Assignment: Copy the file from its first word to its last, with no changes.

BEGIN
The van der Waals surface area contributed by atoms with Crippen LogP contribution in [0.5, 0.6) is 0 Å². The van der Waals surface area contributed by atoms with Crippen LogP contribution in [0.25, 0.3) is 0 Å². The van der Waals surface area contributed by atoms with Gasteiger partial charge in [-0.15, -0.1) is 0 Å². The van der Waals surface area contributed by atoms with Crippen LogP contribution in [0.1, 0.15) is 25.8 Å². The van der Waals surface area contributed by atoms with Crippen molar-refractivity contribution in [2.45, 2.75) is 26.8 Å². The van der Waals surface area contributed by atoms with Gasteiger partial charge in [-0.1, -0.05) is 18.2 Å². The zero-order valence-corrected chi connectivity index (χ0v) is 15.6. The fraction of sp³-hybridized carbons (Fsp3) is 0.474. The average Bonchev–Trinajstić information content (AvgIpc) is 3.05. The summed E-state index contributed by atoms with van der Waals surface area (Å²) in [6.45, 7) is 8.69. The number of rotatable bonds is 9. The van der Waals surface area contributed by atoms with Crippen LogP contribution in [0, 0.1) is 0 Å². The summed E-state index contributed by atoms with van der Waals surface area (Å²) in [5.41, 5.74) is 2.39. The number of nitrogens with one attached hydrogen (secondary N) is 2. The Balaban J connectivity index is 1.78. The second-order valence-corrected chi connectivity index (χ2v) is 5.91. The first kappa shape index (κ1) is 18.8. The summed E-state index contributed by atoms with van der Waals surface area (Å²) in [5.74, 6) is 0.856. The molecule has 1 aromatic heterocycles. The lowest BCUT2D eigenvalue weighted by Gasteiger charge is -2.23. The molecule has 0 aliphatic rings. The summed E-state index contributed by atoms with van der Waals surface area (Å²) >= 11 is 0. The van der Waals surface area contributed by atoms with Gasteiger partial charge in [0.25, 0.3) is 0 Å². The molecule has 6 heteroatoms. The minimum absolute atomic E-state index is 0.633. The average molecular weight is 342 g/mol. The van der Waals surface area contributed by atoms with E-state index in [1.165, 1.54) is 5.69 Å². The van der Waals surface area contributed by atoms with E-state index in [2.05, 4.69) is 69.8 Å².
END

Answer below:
The van der Waals surface area contributed by atoms with Crippen LogP contribution in [0.5, 0.6) is 0 Å². The van der Waals surface area contributed by atoms with Crippen LogP contribution in [0.25, 0.3) is 0 Å². The van der Waals surface area contributed by atoms with Gasteiger partial charge in [-0.15, -0.1) is 0 Å². The van der Waals surface area contributed by atoms with Crippen LogP contribution in [0.1, 0.15) is 25.8 Å². The van der Waals surface area contributed by atoms with Crippen molar-refractivity contribution in [2.45, 2.75) is 26.8 Å². The van der Waals surface area contributed by atoms with Gasteiger partial charge in [-0.1, -0.05) is 18.2 Å². The zero-order valence-corrected chi connectivity index (χ0v) is 15.6. The fraction of sp³-hybridized carbons (Fsp3) is 0.474. The average Bonchev–Trinajstić information content (AvgIpc) is 3.05. The summed E-state index contributed by atoms with van der Waals surface area (Å²) in [6.45, 7) is 8.69. The number of rotatable bonds is 9. The van der Waals surface area contributed by atoms with Crippen LogP contribution in [0, 0.1) is 0 Å². The summed E-state index contributed by atoms with van der Waals surface area (Å²) in [5.41, 5.74) is 2.39. The number of nitrogens with one attached hydrogen (secondary N) is 2. The Balaban J connectivity index is 1.78. The second-order valence-corrected chi connectivity index (χ2v) is 5.91. The first kappa shape index (κ1) is 18.8. The summed E-state index contributed by atoms with van der Waals surface area (Å²) in [5.74, 6) is 0.856. The molecule has 1 aromatic heterocycles. The lowest BCUT2D eigenvalue weighted by Gasteiger charge is -2.23. The molecule has 0 aliphatic rings. The summed E-state index contributed by atoms with van der Waals surface area (Å²) >= 11 is 0. The van der Waals surface area contributed by atoms with Gasteiger partial charge in [0.25, 0.3) is 0 Å². The molecule has 6 heteroatoms. The minimum absolute atomic E-state index is 0.633. The average molecular weight is 342 g/mol. The van der Waals surface area contributed by atoms with E-state index in [1.165, 1.54) is 5.69 Å². The van der Waals surface area contributed by atoms with E-state index in [2.05, 4.69) is 69.8 Å².